She refrains from making judgments about teens’ social-media habits. “Apparently if you don’t respond with a selfie fast enough, people get upset. I respect their culture. I can’t just say, ‘That’s dumb, these people are ridiculous,’ and walk away,” Ms. Dennedy says. Instead, she asks, “What is this doing to your self-esteem?’ And I have to be quiet and listen. It’s an ongoing struggle.”

She also requires her daughters to get permission before downloading apps. “Sometimes they’ll send me an app that is just ridiculous. My older daughter asked for a celebrity app, with a lot of pictures of body parts,” Ms. Dennedy says. “ I asked her, ‘Write me a memo about what this will do to improve your life, and then we’ll have a conversation.’ She wrote the memo, tongue-in-cheek, with a lot of eye-rolling, saying, ‘I like the Kardashians because they annoy my mom.’ She still didn’t get the app.”

Michelle Dennedy, chief privacy officer at Cisco Systems, checks privacy settings every six months on the apps she and her daughters use on their smartphones.
Michelle Dennedy, chief privacy officer at Cisco Systems, checks privacy settings every six months on the apps she and her daughters use on their smartphones. PHOTO: CISCO

She steps in when social media ignites too much teen drama. “One problem for my older daughter a couple of years ago was when friends were using FaceTime while doing homework,” she says. “Walking into her room, I’d see another student talking about how stressed out she was, how hopeless it was, how awful parents were to force them to get good grades.

“I had a long conversation with my daughter later: I know you want to help your friends, but some of these students may need professional help. And I ask her, is this helping you get the grades you could get and want to get?”

She encouraged her daughter to talk with her friend and tell her: “I’m worried that this conversation isn’t productive. What can we do about this?” Or, “My weirdo mother is going to call your weirdo mother. Maybe we should stop.” Ms. Dennedy does sometimes call other parents in such situations. “That can be an awkward conversation, but it’s one you have to try to have.”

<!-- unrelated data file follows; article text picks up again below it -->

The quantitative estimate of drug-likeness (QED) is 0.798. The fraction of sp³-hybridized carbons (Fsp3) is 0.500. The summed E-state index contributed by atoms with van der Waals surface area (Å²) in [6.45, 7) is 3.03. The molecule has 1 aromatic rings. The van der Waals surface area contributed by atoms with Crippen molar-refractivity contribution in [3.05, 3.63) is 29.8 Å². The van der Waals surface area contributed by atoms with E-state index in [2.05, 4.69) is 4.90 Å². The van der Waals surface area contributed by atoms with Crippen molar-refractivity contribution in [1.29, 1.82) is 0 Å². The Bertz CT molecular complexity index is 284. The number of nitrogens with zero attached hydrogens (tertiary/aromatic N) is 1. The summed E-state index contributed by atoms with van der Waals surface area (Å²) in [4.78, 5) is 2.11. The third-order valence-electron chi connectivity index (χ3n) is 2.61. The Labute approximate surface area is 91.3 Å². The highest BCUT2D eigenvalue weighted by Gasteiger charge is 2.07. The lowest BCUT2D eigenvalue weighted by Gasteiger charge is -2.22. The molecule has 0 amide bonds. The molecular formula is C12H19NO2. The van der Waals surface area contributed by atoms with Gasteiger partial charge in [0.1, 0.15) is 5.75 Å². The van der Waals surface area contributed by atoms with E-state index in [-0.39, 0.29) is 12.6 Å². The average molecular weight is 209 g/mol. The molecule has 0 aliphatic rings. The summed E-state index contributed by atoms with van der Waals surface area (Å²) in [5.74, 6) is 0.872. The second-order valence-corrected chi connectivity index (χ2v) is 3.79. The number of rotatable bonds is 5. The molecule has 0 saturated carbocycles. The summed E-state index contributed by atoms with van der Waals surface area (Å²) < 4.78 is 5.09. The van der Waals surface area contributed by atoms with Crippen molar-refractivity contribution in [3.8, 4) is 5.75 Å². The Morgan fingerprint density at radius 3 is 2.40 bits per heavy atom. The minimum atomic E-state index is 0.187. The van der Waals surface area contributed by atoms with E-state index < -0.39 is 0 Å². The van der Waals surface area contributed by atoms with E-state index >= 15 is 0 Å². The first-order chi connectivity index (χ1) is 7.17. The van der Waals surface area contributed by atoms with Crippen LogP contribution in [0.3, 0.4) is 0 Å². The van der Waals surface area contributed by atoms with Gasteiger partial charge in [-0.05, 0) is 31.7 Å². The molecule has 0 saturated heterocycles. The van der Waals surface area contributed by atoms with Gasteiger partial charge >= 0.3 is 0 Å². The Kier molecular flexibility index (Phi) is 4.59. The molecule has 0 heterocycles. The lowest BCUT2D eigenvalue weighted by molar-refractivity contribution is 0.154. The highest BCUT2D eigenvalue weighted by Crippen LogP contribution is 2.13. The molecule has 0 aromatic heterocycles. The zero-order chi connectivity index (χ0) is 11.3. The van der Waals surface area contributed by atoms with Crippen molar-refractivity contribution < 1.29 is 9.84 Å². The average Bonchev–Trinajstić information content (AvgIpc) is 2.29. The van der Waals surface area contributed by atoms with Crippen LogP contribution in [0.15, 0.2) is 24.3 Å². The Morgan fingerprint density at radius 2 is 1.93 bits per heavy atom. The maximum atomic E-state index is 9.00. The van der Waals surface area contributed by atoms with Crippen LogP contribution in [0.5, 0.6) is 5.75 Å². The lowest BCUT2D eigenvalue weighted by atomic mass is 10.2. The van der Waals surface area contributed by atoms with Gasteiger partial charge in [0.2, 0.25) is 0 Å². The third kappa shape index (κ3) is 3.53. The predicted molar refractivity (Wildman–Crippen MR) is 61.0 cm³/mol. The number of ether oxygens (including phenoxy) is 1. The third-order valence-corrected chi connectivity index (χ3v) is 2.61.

Monitoring Closely

Eight-year-old Jack Arkin’s online activity so far is limited to watching children’s videos on YouTube and sending email. But his father, Brad, who is chief security officer for Adobe, the San Jose, Calif., cloud-software company, has already begun shaping his attitude toward social media.

Adobe’s chief security officer Brad Arkin says, ‘I try to teach my kids to understand the tech concepts behind what they’re doing.’
Adobe’s chief security officer Brad Arkin says, ‘I try to teach my kids to understand the tech concepts behind what they’re doing.’ PHOTO:ADOBE

Mr. Arkin and his wife, Carolyn, closely monitor everything Jack does online. They restrict screen time for Jack to 30 to 60 minutes on most days. They read Jack’s emails over his shoulder and stream his children’s videos on the family TV, setting YouTube on restricted mode and keeping an eye on content. “He gets zero privacy and zero expectations of privacy,” Mr. Arkin says.

Jack will probably get his first phone next year, but it will be an old-fashioned flip phone, so he and his parents can call or send texts while he’s walking to and from school.

Mr. Arkin doesn’t plan to rely on parental controls when Jack, and his two younger brothers, ages 6 and 3, eventually get smartphones. “At my day job as a security guy, I know that software controls can be circumvented by determined adversaries,” he says. Instead, “I try to teach my kids to understand the tech concepts behind what they’re doing.”

That includes the hidden hazards of social media: “If you post a photo, people can figure out where the picture was taken, and at what time,” Mr. Arkin tells his son. “When you think about posting something, the questions are, ‘What do you hope to achieve by publishing it? Why does this need to be viewable to the world?’”

“I’m doing my best,” Mr. Arkin says, “to make my kids savvy but not over-fearful.”

Write to Sue Shellenbarger at sue.shellenbarger@wsj.com